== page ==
Tuesday, September 20, 2011

Join me on an exciting journey of discovery to sort out the bullshit from the bollocks (part 1)

An occasional series (part 1) of those weasel words and phrases which insinuate their way into all our lives, but tend to mean rather less than they claim to. It has been sparked by an email I’ve just received from Adobe Systems urging me to sign up for a seminar where they will be trotting out their newest products and, I should imagine, hope that I shall part with some of my hard-earned shekels to become the proud owner of  one of them. So pride of place and top of my list comes the phrase Adobe used:

1 Get the inside track - No, not really. When you join a gaggle of several tens of thousands worldwide who also received an invitation to ‘get the inside track’, you aren’t getting the
‘inside track’ on anything. You’re just becoming one of a very large and very amorphous herd. If I were being charitable, I might concede that ‘to get the inside track’ could be taken to mean ‘get more details on’, but I’m not feeling charitable and, anyway, I’m 99pc certain Adobe and others use the phrase to make you think you’re one of a select and exclusive few.
A related phrase is ‘sneak preview’. A preview it most certainly is, but when it is a ‘sneak preview’ of, say, the latest EastEnders plotline (US, Brazilian, German and readers from other countries, please fill in you own soap), you are doing nothing more sneaky than joining several million other morons who have nothing better to do with their time.

2 Exciting - Yes, that one, when what is described at ‘exciting’ is usually less ‘exciting’ than a bad wank. One of the silliest uses I have come across was in the Daily Mail, several times in fact, which billed an ‘exciting dry cleaning offer’.  I think you paid for the dry-cleaning of your clothes, but buttons were dry-cleaned gratis. This one is very popular with ‘financial institutions’ PR operatives and civil servants: banks will simply re-package existing rip-off savings products, call them ‘exciting’ and hope you won’t notice it’s the same old cack. Civil servants are addicted to announcing, for example, and ‘exciting new health service initiative’ and an ‘exciting development in sewage disposal’. Often the ‘exciting development’ is also ‘a departure’. A real departure would be if for once the didn’t resort to bullshit.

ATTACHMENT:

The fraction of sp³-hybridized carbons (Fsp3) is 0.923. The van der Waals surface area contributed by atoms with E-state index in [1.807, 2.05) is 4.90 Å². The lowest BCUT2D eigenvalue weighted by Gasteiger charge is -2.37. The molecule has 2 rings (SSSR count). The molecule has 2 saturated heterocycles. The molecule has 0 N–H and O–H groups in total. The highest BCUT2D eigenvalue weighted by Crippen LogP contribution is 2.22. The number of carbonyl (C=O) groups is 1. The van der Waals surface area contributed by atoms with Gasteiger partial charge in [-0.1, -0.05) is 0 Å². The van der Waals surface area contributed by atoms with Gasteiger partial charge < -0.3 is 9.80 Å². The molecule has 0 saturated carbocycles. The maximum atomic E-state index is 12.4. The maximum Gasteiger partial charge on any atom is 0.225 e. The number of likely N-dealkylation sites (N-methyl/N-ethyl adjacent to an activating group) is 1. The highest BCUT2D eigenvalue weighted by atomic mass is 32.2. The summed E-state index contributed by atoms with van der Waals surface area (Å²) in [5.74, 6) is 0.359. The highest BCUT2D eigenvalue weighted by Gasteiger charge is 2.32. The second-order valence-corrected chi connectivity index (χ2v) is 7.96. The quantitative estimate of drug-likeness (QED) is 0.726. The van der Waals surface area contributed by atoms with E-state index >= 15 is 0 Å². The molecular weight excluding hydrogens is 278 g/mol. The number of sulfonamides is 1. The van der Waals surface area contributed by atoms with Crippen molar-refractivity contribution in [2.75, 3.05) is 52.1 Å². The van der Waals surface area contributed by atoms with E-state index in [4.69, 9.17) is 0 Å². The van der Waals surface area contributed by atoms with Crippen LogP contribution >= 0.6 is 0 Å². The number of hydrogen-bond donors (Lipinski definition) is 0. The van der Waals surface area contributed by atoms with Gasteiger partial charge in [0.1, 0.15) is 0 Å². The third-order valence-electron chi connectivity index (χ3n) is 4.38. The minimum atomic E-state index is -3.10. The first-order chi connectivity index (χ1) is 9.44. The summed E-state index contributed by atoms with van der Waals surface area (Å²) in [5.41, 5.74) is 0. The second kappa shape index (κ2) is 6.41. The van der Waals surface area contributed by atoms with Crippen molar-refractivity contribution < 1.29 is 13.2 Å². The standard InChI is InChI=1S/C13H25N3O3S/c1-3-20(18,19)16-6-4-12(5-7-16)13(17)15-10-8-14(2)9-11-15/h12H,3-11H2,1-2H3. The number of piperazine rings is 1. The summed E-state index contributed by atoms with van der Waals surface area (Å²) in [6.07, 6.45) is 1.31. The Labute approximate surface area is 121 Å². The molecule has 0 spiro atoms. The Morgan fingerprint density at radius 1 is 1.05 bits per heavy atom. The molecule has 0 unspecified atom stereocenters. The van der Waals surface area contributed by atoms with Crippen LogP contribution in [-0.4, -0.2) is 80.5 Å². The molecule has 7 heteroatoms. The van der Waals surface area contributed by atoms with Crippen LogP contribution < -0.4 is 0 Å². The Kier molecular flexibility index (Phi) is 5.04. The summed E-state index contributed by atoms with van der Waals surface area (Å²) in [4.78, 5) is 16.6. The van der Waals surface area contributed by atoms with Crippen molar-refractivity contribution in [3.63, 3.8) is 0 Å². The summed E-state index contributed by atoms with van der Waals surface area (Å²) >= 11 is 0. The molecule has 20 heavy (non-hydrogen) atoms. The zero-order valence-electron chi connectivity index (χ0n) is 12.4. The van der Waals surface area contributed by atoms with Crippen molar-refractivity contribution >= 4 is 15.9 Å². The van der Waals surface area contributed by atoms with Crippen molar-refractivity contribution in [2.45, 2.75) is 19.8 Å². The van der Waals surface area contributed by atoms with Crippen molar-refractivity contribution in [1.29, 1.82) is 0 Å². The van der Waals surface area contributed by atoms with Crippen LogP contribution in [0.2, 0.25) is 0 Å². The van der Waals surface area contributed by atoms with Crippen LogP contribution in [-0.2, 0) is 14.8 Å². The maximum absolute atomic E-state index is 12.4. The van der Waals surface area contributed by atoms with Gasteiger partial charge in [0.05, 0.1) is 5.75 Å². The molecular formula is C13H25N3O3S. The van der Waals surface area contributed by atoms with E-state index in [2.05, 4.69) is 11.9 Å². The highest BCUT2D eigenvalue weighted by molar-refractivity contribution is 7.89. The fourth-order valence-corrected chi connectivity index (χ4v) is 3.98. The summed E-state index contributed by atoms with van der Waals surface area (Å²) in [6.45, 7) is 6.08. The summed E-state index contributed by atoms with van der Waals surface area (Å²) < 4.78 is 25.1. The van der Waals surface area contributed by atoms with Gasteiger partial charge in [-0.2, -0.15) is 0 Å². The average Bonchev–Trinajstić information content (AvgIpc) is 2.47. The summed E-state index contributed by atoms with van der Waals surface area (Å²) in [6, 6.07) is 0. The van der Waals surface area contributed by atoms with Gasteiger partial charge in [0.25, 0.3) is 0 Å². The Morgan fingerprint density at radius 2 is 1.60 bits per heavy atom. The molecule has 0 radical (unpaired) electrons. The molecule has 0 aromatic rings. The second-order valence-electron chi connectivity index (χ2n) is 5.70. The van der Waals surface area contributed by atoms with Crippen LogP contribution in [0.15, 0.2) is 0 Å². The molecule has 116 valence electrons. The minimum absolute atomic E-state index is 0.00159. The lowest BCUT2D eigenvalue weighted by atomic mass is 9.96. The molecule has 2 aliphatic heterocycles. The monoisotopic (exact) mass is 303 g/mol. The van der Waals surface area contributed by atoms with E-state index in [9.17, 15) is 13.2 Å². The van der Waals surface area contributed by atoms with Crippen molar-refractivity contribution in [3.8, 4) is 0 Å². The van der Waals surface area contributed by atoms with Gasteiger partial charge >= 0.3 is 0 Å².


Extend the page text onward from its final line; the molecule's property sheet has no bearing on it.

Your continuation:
3 Going on a journey of discovery - This one is much loved by ‘life coaches’, any number of lifestyle gurus, self-help charlatans, psycho drama instructors and a great many of their aunts, uncles, brothers, sisters, nephews and nieces. The only thing you discover once you have completed the journey - and not always immediately, as these folk are adept at tapping into our infinite capacity for self-delusion - is that your wallet is now considerably lighter.

4 Find your inner [whatever] - This one is rather like being invited to go on a journey, in this case self-discovery. This is another favourite of self-help gurus and other cynics who prey on your unhappiness with any number of imaginative ways to turn it into hard cash, which, naturally ends up in their bank accounts. By far the most pernicious I know of are those crooks from The Church of Scientology. I you walk in off the street and fill in one of their personality profiles (as I once did out of interest - I wasn’t at all unhappy at the time), you will always be told that you are a complete psychological mess and that - for a price, of course - they can help you ‘find yourself’ and become happier. The very sad thing is there are many, many people out there who are unhappy - in fact, all of us at some point in our lives have been deeply unhappy - and what they need is true understanding, help, good advice, sometimes medication and some way to resurrect their feelings of self-worth. What they don’t need is for some Scientology fuck to reinforce their low-esteem in order to turn a fast buck or ten.

Incidentally, I shall not, as some might expect, launch into a wholesale and ineffably silly condemnation of counselling, whether it is provided by a medically trained counsellor (trained in psychology and psychotherapy) or someone properly and responsibly trained. Certainly, there are charlatans out there, but, I suspect, rather fewer than your average Daily Mail reader would appreciate. There are many who do excellent work, and are worth their weight in gold. I know from personal experience. It is always difficult to sort the wheat from the chaff and, as a rule of thumb, it would be most sensible first to contact your GP or doctor and get a recommendation. But if you are low, don’t just grin and bear it. Remember that statistically (I think I have this figure right) one in three or four of us suffers from depression or a related condition at some point in our lives. Don’t ignore it. You can always be helped in some way. But please don’t mix it with the fucking Church of Scientology.

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